To the Broken-Hearted

TO THE BROKEN-HEARTED.

"He hath sent me to heal the broken-hearted." Luke 4:19.

If I were to ask this audience what Christ came into this world for every one of you would say to save sinners; and then you would stop. A great many think that is all Christ came to do—to save sinners. Now, we are told that he came, to be sure, to "seek and save that which was lost;" but then he came to do more. He came "to heal the broken-hearted." In that 18th verse of the 4th chapter of Luke, which I read to you last night, he said that the Spirit of the Lord was upon him, and that he was "anointed to preach the gospel to the poor," and in the next sentence he tells us, he is "sent to heal the broken-hearted." In another place we are told, he came into the world to declare who the Father was, and reveal him to the sons of men.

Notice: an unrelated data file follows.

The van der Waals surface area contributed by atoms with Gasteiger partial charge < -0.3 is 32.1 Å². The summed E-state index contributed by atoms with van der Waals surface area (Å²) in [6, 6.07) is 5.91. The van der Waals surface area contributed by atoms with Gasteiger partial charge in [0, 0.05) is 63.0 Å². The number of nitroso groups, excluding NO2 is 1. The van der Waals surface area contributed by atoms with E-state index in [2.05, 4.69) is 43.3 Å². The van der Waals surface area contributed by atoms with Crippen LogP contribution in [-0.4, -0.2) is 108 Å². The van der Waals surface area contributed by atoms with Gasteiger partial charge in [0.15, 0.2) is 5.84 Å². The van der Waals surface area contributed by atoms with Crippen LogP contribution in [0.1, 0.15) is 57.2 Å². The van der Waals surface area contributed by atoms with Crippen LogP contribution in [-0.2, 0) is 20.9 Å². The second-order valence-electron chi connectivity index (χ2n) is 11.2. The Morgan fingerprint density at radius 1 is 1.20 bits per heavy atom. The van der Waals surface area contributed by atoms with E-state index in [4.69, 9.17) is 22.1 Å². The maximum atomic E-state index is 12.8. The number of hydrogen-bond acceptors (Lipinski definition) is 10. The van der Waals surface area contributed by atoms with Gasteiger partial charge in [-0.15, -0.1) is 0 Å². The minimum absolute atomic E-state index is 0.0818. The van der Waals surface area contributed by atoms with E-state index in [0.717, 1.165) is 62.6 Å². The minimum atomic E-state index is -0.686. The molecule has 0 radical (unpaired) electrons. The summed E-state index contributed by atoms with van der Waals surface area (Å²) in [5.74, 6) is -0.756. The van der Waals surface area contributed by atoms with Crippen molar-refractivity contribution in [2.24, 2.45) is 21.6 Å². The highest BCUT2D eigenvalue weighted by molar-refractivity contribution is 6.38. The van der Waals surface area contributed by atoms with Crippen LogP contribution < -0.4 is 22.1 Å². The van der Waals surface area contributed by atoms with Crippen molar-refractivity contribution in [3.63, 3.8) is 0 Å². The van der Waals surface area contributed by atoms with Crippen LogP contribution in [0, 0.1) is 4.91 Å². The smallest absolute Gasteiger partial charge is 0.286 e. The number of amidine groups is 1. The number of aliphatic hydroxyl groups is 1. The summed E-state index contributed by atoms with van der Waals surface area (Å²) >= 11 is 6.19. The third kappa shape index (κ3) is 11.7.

To-night I want to take up this one thought—that Christ was sent into the world "to heal the broken-hearted.' When the Prince of Wales came to this country, a few years ago, the whole country was excited as to his purpose. What was his object in coming here? Had he come to look into our republican form of government, or our institutions; or was it simply to see and be seen? He came and he went, without telling us what he came for. When the Prince of Peace came into .this dark world, he did not come in any private way. He tells us that he came, not to see and be seen, but to "seek and save that which was lost," and also "to heal the broken-hearted." And in the face of this announcement, it is a mystery to me why those who have broken hearts will rather carry them year in and year out, than just bring them to this great physician. How many men in Chicago are just going down to their graves with a broken heart? They have carried their hearts weighted with trouble foi years and years; and yet, when they open the Scriptures, they can see the passage telling us that he came here for the purpose of healing the broken-hearted. He left heaven and all its glory to come to the world—sent by the Father, he tells us, for the purpose of healing the broken-hearted.